It is very common for a novice card seller to contact us and state, "My cards are in MINT Condition". Very seldom does this turn out to be the case. Dean's Cards will certainly buy vintage cards in almost any condition, but it is important to realize that the condition GREATLY affects the value of the card.
3) The Price A Card is Listed For Online Can Be Misleading
People often say to us, "This card is selling online for X amount." In actuality, that is often the price that the card is NOT selling for, at least for now. The overpriced cards are the ones that sit online for long periods of time, as many sports cards listed online will eventually have their prices reduced. Baseball cards can take a long time to sell, with some never going out the door.
Most card dealers have to factor in the commission expense of selling on online market places or auction houses into their prices. In the case of Dean's Cards, our prices must include labor, advertising, and expenses of hosting and maintaining a website and massive database. Not to mention it typically takes years to sell the cards that we have in inventory, so just like at any retail store, the cost of sitting on the shelf is considered as well. We have a staff of over 15 employees that provide the support and expertise which makes DeansCards.com the #1 eStore for vintage sports cards, an endeavor which is not cheap.
If You Bought Your Cards as a Kid, Consider the Great Return on Investment
The good news is that - if you bought your cards as a kid - you are going to make a great return on your investment. How many of your other childhood toys can you say this about?
To help put this into perspective, I have a great story about a Financial Investment Advisor that sold us a collection of his cards from the mid-1950s. This gentleman was used to making a lot of money in his profession and had expectations of making a fortune selling this collection. After all, he had read the stories of people making tons of money selling their childhood baseball cards. He checked a half a dozen dealers or so and told me that even though Dean's Cards offered the most (by far) for his cards, he was still a little disappointed in the bid.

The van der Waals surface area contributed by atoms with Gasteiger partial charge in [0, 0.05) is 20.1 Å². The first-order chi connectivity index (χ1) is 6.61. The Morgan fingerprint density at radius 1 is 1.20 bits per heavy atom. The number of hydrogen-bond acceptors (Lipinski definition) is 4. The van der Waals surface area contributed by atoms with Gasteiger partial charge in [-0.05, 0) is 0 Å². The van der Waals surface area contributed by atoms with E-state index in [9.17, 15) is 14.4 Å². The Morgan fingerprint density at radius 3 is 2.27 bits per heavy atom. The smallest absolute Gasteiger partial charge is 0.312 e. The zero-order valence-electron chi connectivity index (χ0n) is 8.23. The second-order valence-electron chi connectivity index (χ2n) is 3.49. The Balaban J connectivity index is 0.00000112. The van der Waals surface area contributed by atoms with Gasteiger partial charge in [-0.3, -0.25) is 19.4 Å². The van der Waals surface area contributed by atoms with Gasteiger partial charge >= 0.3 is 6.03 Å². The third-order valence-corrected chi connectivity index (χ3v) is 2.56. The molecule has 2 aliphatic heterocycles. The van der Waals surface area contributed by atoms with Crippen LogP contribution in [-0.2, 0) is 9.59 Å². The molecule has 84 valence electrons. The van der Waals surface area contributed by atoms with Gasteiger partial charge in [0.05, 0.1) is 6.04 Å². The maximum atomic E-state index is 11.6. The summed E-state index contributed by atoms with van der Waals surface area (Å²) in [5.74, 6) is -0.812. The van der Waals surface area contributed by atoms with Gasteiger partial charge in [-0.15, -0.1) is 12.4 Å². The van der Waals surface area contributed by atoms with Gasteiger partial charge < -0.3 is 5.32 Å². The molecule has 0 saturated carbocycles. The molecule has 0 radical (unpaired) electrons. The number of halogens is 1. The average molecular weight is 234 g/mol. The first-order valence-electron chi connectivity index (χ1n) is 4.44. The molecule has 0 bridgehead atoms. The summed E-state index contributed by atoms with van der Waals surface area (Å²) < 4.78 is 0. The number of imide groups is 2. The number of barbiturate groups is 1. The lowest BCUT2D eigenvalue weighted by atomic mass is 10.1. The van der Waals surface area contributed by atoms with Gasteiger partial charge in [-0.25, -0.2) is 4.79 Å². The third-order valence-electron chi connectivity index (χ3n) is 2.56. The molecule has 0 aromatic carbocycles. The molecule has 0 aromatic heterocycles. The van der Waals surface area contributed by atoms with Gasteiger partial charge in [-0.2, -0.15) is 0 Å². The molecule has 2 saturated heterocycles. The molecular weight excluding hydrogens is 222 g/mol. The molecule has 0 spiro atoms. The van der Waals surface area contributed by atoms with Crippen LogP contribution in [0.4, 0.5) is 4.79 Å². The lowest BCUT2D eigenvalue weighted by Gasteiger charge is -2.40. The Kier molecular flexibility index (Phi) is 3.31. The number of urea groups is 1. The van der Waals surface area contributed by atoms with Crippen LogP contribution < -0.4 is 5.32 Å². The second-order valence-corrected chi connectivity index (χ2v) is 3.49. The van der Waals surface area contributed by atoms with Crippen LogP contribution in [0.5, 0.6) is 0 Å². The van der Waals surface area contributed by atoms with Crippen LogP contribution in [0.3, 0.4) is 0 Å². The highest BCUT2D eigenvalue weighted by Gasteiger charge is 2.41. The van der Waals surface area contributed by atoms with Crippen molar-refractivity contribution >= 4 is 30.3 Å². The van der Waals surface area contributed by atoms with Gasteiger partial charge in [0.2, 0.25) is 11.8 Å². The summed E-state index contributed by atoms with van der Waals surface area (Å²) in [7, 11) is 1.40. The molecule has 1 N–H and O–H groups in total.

First, I suggested that if he was still emotionally attached to the cards - then he should not sell them. After all, they are his cards. But I also wanted to help him put this in perspective by breaking the situation down into terms that I knew he was familiar with. First, we calculated the original purchase price of the cards. We figured that he bought these 2,000 or so cards in the 1950s for a penny a piece (five cards came in a nickel pack) to get the gum. This came out to a $20 investment.
I forget the actual figures, but let's say that we offered him $1000 for the collection. This would be a return of 50 times his investment or 5000%! He was shocked. He commented, "I wish that I could get that return on my client's investments. We are doing great if we can average 15% per year!"
The bottom line is that they are your cards and you certainly do not have to sell them. Many collectors never do sell the cards, until there is a special event which encourages them to do so for the money. Typical examples include: weddings, sending kids to college or paying off a big bill. Most collectors keep the cards until they die and then let their heirs worry about what to do with the collection.
Often there is too much of an emotional attachment for the seller to part with his "boyhood memories". The cards often sit in a closet until the original collector dies. I certainly understand this sentimental attachment and will probably never sell my personal collection. But if you have not looked at the cards in years, it may make sense to do something useful with the proceeds that you could get for the cards.
It is often the family member that inherits the collection that ends up selling the cards. If you come to the point where you feel that the value of the collection could be put to better use then please contact us. You have my word that you will be treated fairly and honestly and that we will pay top dollar for your collection.
For more information, check out our page: Why Sell to Dean's Cards?